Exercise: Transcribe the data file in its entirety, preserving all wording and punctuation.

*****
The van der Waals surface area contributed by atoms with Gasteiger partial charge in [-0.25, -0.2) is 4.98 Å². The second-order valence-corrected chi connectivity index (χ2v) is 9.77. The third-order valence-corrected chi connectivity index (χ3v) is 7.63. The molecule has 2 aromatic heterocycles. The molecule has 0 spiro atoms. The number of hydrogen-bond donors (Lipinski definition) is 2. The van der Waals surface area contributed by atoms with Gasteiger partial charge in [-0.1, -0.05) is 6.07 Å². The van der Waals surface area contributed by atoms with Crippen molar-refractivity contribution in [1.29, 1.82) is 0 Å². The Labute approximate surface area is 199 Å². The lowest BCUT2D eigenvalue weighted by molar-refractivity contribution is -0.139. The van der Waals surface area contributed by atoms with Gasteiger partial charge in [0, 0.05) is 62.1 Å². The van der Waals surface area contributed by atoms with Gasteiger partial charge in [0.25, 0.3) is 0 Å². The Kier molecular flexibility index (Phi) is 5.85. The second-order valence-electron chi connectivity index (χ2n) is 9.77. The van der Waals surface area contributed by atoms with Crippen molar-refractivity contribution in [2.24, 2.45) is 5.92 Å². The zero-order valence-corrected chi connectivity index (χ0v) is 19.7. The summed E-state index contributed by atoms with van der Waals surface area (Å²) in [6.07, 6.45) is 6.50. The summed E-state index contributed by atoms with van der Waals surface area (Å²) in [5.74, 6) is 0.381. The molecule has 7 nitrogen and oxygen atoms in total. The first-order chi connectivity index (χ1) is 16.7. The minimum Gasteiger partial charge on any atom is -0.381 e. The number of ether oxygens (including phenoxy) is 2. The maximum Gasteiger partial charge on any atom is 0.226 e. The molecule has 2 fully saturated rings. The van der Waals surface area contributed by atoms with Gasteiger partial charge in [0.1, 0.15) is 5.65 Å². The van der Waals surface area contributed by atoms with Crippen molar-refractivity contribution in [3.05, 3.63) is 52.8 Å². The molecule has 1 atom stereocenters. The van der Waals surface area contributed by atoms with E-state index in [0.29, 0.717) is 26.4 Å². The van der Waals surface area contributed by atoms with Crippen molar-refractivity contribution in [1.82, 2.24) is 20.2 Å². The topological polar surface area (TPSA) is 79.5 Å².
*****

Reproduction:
The van der Waals surface area contributed by atoms with Gasteiger partial charge in [-0.25, -0.2) is 4.98 Å². The second-order valence-corrected chi connectivity index (χ2v) is 9.77. The third-order valence-corrected chi connectivity index (χ3v) is 7.63. The molecule has 2 aromatic heterocycles. The molecule has 0 spiro atoms. The number of hydrogen-bond donors (Lipinski definition) is 2. The van der Waals surface area contributed by atoms with Gasteiger partial charge in [-0.1, -0.05) is 6.07 Å². The van der Waals surface area contributed by atoms with Crippen molar-refractivity contribution in [1.29, 1.82) is 0 Å². The Labute approximate surface area is 199 Å². The lowest BCUT2D eigenvalue weighted by molar-refractivity contribution is -0.139. The van der Waals surface area contributed by atoms with Gasteiger partial charge in [0, 0.05) is 62.1 Å². The van der Waals surface area contributed by atoms with Gasteiger partial charge in [0.25, 0.3) is 0 Å². The Kier molecular flexibility index (Phi) is 5.85. The second-order valence-electron chi connectivity index (χ2n) is 9.77. The van der Waals surface area contributed by atoms with Crippen molar-refractivity contribution in [2.24, 2.45) is 5.92 Å². The zero-order valence-corrected chi connectivity index (χ0v) is 19.7. The summed E-state index contributed by atoms with van der Waals surface area (Å²) in [6.07, 6.45) is 6.50. The summed E-state index contributed by atoms with van der Waals surface area (Å²) in [5.74, 6) is 0.381. The molecule has 7 nitrogen and oxygen atoms in total. The first-order chi connectivity index (χ1) is 16.7. The minimum Gasteiger partial charge on any atom is -0.381 e. The number of ether oxygens (including phenoxy) is 2. The maximum Gasteiger partial charge on any atom is 0.226 e. The molecule has 2 fully saturated rings. The van der Waals surface area contributed by atoms with Gasteiger partial charge in [0.1, 0.15) is 5.65 Å². The van der Waals surface area contributed by atoms with Crippen molar-refractivity contribution in [3.05, 3.63) is 52.8 Å². The molecule has 1 atom stereocenters. The van der Waals surface area contributed by atoms with E-state index in [0.29, 0.717) is 26.4 Å². The van der Waals surface area contributed by atoms with Crippen molar-refractivity contribution in [1.82, 2.24) is 20.2 Å². The topological polar surface area (TPSA) is 79.5 Å².